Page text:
Linear predictor methods, such as linear discriminant analysis or logistic regression [9] can be viewed as a generalization of naïve Bayes. These methods assign a weight to each dataset, and the score of a gene depends on the weighted sum of its dataset values. The advantage over naïve Bayes is that weights of linear predictors are fitted to optimal values using the training set. An advantage it shares with naïve Bayes is that the dataset weights indicate the relative contribution of the datasets to the prediction. A disadvantage is that both methods can suffer from overfitting on high-dimensional data compared to SVMs (discussed next). A recent implementation of linear prediction expanded the catalog of yeast mitochondrial proteins and their interactions, many of which were experimentally verified [21].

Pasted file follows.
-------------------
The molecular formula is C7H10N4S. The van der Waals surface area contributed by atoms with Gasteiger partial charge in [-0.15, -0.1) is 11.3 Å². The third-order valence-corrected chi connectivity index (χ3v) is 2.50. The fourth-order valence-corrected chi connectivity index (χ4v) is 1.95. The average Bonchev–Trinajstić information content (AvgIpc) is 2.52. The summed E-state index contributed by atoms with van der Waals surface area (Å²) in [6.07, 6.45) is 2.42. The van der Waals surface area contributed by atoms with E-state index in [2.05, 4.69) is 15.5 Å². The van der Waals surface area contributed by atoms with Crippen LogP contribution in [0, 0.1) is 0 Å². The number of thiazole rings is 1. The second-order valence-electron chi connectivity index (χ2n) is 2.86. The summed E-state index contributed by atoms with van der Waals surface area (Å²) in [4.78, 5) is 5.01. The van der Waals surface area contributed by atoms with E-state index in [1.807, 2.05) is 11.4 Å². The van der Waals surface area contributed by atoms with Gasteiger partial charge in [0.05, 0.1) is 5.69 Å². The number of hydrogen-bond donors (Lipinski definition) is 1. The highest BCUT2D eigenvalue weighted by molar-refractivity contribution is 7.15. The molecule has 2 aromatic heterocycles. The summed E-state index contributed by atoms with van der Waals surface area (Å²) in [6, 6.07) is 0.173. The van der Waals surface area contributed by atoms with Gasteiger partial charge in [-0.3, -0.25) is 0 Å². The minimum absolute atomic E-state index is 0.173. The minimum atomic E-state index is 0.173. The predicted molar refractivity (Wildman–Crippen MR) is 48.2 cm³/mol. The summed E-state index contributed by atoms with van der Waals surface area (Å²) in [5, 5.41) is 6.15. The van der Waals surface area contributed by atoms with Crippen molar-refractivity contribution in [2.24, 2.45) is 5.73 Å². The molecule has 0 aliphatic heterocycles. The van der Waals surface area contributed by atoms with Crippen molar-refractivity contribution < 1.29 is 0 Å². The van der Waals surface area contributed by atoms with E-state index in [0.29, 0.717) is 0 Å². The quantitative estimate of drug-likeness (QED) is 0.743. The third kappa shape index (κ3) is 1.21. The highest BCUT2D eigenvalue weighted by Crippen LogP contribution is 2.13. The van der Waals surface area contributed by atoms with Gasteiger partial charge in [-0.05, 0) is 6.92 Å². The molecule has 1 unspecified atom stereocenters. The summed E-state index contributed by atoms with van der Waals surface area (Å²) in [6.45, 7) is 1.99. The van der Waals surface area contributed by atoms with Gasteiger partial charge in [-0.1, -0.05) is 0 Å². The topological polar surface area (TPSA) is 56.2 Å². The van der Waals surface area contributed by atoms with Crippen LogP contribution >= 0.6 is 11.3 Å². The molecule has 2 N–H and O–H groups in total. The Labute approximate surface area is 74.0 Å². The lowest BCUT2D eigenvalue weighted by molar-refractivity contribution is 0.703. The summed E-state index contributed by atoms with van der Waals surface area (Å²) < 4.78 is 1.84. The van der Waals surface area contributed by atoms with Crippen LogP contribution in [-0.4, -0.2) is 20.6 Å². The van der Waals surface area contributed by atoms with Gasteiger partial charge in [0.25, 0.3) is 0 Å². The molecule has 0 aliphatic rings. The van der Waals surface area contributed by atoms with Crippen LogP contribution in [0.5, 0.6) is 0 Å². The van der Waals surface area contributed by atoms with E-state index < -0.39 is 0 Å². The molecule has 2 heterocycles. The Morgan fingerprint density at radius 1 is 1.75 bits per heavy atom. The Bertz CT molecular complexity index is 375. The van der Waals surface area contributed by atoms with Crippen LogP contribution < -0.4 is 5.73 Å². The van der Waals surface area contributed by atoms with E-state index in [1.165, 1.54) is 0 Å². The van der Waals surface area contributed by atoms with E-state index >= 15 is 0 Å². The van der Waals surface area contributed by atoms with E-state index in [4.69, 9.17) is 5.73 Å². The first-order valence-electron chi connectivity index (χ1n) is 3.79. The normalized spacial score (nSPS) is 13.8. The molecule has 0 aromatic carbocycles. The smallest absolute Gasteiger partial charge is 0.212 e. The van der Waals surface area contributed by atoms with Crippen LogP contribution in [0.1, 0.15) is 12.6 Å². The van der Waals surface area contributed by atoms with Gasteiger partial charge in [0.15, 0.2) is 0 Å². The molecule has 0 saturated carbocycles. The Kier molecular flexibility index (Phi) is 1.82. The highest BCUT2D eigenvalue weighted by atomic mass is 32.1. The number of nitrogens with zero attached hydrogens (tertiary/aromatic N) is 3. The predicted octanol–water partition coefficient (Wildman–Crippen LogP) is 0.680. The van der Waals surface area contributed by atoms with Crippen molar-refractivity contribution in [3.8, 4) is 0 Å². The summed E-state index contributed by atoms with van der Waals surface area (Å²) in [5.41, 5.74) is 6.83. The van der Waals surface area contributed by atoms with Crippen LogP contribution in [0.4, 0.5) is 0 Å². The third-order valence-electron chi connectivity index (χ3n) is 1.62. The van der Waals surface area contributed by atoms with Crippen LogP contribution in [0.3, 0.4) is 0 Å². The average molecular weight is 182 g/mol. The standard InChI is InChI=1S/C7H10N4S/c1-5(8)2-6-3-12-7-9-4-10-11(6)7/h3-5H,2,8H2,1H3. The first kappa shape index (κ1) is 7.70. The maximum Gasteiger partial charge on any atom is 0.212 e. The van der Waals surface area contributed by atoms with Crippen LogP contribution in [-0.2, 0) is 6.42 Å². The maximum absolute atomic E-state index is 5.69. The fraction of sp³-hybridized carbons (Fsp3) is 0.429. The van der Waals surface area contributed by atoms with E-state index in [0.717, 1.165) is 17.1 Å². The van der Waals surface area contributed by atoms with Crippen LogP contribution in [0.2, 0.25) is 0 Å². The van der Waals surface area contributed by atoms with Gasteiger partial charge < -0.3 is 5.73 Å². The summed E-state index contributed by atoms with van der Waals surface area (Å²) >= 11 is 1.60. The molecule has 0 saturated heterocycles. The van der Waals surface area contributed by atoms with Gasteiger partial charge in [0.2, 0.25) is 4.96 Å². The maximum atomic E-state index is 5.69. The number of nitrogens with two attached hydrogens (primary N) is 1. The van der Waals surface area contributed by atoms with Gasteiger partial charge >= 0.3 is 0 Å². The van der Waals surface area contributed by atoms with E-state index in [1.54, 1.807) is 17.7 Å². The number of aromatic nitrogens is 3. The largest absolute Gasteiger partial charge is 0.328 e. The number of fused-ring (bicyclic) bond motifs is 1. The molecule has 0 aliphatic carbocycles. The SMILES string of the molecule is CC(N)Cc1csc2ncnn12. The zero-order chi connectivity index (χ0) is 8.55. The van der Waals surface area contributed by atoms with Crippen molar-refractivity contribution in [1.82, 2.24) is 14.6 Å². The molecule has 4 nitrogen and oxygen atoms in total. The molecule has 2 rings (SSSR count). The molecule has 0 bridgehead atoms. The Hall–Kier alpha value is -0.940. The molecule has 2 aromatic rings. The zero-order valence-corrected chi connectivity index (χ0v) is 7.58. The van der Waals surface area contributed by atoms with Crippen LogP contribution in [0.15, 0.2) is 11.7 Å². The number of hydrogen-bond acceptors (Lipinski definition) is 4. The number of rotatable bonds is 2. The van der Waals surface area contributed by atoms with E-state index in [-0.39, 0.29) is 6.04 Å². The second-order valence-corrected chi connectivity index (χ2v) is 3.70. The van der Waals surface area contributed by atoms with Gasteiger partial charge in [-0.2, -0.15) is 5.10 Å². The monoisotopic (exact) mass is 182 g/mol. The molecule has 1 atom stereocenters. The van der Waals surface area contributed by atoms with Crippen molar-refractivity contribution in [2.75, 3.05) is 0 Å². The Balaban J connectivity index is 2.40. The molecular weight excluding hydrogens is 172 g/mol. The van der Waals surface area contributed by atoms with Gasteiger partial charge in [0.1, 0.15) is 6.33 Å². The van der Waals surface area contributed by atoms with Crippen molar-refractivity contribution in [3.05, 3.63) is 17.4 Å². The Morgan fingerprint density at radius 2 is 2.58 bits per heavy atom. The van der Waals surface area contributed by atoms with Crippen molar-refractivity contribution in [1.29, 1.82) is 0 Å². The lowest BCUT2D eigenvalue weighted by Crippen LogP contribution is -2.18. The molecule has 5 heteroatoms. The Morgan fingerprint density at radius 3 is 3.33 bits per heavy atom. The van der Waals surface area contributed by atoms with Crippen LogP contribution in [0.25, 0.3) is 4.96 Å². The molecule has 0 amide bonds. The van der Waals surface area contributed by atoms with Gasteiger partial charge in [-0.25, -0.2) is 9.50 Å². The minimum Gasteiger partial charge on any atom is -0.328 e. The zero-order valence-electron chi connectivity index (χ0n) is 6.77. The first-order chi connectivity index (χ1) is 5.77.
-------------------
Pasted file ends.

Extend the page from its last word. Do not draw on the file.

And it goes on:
Support Vector Machines

A more recently developed discrimination analysis algorithm is the support vector machine (SVM) [61]. SVMs place each gene in multidimensional space according to its values in each dataset and compute the plane that maximally separates positive from negative genes. Thus when fitting the mathematical model in SVMs, the boundary datapoints (points that are closest to each other but belong to different groups) are most important, whereas the other methods consider all datapoints. Both from a theoretical point of view and in practice, this approach performs very well on high-dimensional datasets compared to traditional methods. SVMs are versatile in terms of choosing the mathematical functions used to generate the model [61]. However, SVM fitting requires some parameter tuning, which is a manual and time-consuming process. Moreover, the predictor is not as easily interpretable as naïve Bayes or linear predictors. The MitoP2 database (Table 1), which is currently the most comprehensive resource available for mitochondrial proteins, provides SVM-based prediction and has facilitated the identification of mitochondrial disease genes [16].

Applying results of data integration